DP Simon Duggan Explains How 3D Created Character Depth in Baz Luhrmann's 'The Great Gatsby'
Baz Luhrmann's The Great Gatsby might've been met with mixed reviews, with some reviewers saying that style was chosen over substance, but the film's visuals are as beautifully over-the-top and champagne-poppingly glamorous as the director's other work, including Moulin Rouge! and Romeo + Juliet. One thing, however, that Luhrmann did differently on The Great Gatsby, as opposed to his other projects, was shoot in 3D, and cinematographer Simon Duggan explains in a Cinefii interview how 3D helps to add another perceivable dimension to not only a movie screen, but to characters as well.
In a time when action, sci-fi, and children's animated films are the ones being shot in 3D, one might wonder why Luhrmann's vision for an adaptation of F. Scott Fitzgerald's masterpiece included it. Sure, the director's films tend to showcase wild spectacles, from colorful burlesque shows to lavish costume parties held in the house of Montague, which would surely give 3D enough space to work its magic in -- taking the audience out of their sticky theater seats and into that of a cream-colored Duesenberg Model J as it speeds over the Queensboro Bridge. Many times, 3D can be more about heightening the action or bringing the spectacle right into your lap.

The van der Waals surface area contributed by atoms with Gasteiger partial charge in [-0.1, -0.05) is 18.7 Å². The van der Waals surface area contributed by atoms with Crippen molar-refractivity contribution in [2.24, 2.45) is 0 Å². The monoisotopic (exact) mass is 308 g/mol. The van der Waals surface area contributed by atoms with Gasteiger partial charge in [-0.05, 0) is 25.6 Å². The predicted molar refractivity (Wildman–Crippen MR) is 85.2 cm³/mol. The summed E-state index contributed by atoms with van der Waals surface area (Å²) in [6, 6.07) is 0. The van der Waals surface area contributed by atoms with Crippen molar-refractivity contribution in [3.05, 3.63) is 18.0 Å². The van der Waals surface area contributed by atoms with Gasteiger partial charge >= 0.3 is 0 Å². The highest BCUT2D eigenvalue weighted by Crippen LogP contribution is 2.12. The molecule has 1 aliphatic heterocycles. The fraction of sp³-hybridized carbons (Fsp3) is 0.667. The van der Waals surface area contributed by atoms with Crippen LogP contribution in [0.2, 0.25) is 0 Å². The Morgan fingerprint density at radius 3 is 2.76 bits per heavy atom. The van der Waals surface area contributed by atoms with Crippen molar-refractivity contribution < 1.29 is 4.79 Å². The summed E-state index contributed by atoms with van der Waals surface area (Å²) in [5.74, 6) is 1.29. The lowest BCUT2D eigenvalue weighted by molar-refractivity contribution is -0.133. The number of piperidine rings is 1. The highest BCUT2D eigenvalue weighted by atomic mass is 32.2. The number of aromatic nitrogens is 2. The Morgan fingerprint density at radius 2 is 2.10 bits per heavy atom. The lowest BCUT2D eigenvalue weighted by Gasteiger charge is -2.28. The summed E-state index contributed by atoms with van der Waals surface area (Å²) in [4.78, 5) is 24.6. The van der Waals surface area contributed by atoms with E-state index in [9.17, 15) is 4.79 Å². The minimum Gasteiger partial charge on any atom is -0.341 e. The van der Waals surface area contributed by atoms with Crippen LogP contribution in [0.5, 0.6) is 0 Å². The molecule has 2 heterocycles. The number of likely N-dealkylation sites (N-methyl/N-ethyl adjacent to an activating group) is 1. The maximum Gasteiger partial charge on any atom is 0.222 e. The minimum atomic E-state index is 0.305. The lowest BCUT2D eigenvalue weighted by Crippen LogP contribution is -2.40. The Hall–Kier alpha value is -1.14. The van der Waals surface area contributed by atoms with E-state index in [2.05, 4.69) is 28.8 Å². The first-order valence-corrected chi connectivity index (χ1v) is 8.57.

But, as Duggan points out in the Cinefii interview, that wasn't necessarily the reason why they shot in 3D. He does explain how Lurhmann wanted to achieve depth in the film:
He very often mentions how he relates it to theatre; there’s a proscenium, there’s an upstage, downstage and that’s how he related it to shooting 3D and that’s how he looked at staging the actors and the performances, with different layers all through the foreground and through the background -- We played out 5 or 6 of the scenes in Baz Luhrmann’s production office, just setting up props and foregrounds, just looking at how 3D affects your depth and choices you make with composition.
However, Duggan also states that by shooting in 3D, using a RED EPIC with Zeiss Ultra Primes, he was able to capture more detail in each actor's face, something that he says, in turn, helped capture their performances.
3D for our film generally played so well with just the character reveal of the actors. I think it’s amazing when you’re in close to an actor, how much more information you get from their faces and performances in 3D -- It was such an artificial world in some ways so we didn’t mind pushing that element, which was making a beautiful portraiture of the character so the audience could read all the emotions from the characters.
Here is Cinefii's interview with Simon Duggan below.
Though shooting in 3D is not for everybody, Duggan does bring up some interesting points about how it can work in your favor to create subtle depth (as opposed to in-your-face depth that we see a lot of in many 3D flicks), as well as to really bring out an actor's performance -- whether or not you think that was achieved in The Great Gatsby is a whole other story. (Leo did look so cool as the man in the cool beautiful shirts.)
What do you think about Simon Duggan's perspective on 3D? Are you considering shooting in 3D for something other than an action, sci-fi, or animated film? Let us know in the comments below.